What do the next generation of digital learning environments look like? Given the time and thought that they have already invested in developing digital learning spaces – would colleges and universities be better off making best use of the ones they have?
Most online learning environments were conceived during the 1990s and what was optimal back then reflected the pedagogical thinking that was current; but now, when we’re more connected through mobile technologies and excellent connectivity, there have been transformations to how we live, learn and work.
Future digital offers – what’s to come?
At Digifest last month, I chaired a debate that raised these questions with representatives from two universities with very different student cohorts, to find out their ideas on the future of their digital offers.
Elizabeth Ellis, product development manager in learning innovation for learning and teaching solutions at The Open University (OU), described the OU’s long established and well developed digital learning environment, which underpins the university’s mission to provide flexible higher education to distance learners.
The OU knows it can’t stand still, and she expects that development work will deconstruct the OU digital learning environment. Faced with the question of what it will look like in future she said:
“It won’t look like anything. Instead, it’ll be a series of spaces and application programming interfaces (APIs) so that it won’t be a thing in itself”
This, she said, will ensure that the OU’s online learning spaces can be more responsive and will continue to evolve to meet the changing needs of students and employers.
It might be supposed that the Judge Business School at the University of Cambridge has very different thoughts about its digital learning environment. It has started from a very different place - with few distance learners it created its online learning spaces relatively recently.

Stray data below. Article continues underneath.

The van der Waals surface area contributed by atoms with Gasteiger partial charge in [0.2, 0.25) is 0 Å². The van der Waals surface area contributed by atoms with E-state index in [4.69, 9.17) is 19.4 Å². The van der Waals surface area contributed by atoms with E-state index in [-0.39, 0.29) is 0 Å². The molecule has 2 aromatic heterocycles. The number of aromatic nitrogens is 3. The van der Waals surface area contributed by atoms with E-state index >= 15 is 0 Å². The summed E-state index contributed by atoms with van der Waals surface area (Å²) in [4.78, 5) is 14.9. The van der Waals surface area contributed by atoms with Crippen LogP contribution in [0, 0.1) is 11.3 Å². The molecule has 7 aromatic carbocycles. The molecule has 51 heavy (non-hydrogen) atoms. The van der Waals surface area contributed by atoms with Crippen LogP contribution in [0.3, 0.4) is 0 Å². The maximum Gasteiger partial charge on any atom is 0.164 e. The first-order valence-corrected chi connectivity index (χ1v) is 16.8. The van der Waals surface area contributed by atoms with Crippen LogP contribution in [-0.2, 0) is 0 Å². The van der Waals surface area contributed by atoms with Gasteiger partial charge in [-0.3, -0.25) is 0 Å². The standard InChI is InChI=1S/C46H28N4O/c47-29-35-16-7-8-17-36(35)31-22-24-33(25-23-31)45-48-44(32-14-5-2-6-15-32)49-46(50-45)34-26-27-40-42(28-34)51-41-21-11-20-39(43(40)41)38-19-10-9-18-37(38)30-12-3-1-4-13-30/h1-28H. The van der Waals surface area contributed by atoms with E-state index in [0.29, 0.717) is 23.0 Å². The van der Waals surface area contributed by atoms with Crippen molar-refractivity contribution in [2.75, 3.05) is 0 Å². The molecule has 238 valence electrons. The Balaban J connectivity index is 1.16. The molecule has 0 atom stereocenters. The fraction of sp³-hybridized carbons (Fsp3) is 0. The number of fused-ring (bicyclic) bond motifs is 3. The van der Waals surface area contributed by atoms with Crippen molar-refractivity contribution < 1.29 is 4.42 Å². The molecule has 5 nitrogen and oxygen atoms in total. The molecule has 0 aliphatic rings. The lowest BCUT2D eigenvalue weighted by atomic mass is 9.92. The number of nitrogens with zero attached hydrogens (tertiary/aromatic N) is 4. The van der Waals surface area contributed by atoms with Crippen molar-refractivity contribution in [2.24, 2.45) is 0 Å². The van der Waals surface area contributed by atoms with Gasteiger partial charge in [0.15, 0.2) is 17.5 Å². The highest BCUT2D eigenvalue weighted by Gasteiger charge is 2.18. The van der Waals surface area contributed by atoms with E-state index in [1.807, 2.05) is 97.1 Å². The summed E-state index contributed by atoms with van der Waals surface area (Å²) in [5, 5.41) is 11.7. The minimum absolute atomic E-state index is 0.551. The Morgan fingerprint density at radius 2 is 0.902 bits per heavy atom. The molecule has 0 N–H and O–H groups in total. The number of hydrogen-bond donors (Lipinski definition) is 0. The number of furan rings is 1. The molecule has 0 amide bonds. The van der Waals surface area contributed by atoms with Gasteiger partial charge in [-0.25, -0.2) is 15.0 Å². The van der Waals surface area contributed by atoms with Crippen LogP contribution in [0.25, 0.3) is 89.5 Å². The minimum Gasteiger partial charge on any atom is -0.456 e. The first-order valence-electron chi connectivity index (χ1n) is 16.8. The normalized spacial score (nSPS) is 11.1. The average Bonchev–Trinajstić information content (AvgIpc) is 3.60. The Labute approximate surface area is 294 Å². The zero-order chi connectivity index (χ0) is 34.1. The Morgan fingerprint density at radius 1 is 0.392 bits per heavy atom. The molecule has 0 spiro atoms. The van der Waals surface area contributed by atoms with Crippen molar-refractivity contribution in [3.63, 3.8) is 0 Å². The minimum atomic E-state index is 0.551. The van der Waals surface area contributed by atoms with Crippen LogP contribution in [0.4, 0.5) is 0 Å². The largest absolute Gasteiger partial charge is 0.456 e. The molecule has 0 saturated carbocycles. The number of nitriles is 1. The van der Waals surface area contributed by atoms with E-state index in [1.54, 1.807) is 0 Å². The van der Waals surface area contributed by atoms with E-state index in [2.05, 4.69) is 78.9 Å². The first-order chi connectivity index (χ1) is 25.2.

But Ange Fitzpatrick, the business school’s information and library services manager, told us her organisation knows that this is the time to push ahead, and the business school is as committed as the OU to involving students, teachers and employers in making sure that systems and course modules can continue to be developed and delivered in ways that meets their needs.
The business school’s intention is to create an online space that is less like a content repository and that becomes a dynamic, adaptive space where students take control of their own learning.
The take-home message from our session with Ange and Elizabeth was that a radical shake-up of digital learning environments is inevitable, driven not by technological change, but by the behaviours of both staff and students.
They agree that there’s a need to engage all stakeholder groups in the change, whether that is a series of iterations toward a new digital learning environment, or something more radical. They also report that both institutions and staff could usefully become more willing simply to try things out and see what happens. The results may provide new insights, and will inevitably lead to innovations in our practice.
At Jisc, we’re working on several projects to help colleges and universities develop their digital learning environments and we’re exploring a range of exciting options including the co-design challenges around the next generation digital learning environment (and the intelligent campus).
As these projects develop we want you to tell us what you think; so, what do you want digital learning environments of the future to do? Get in touch via Twitter and let me know.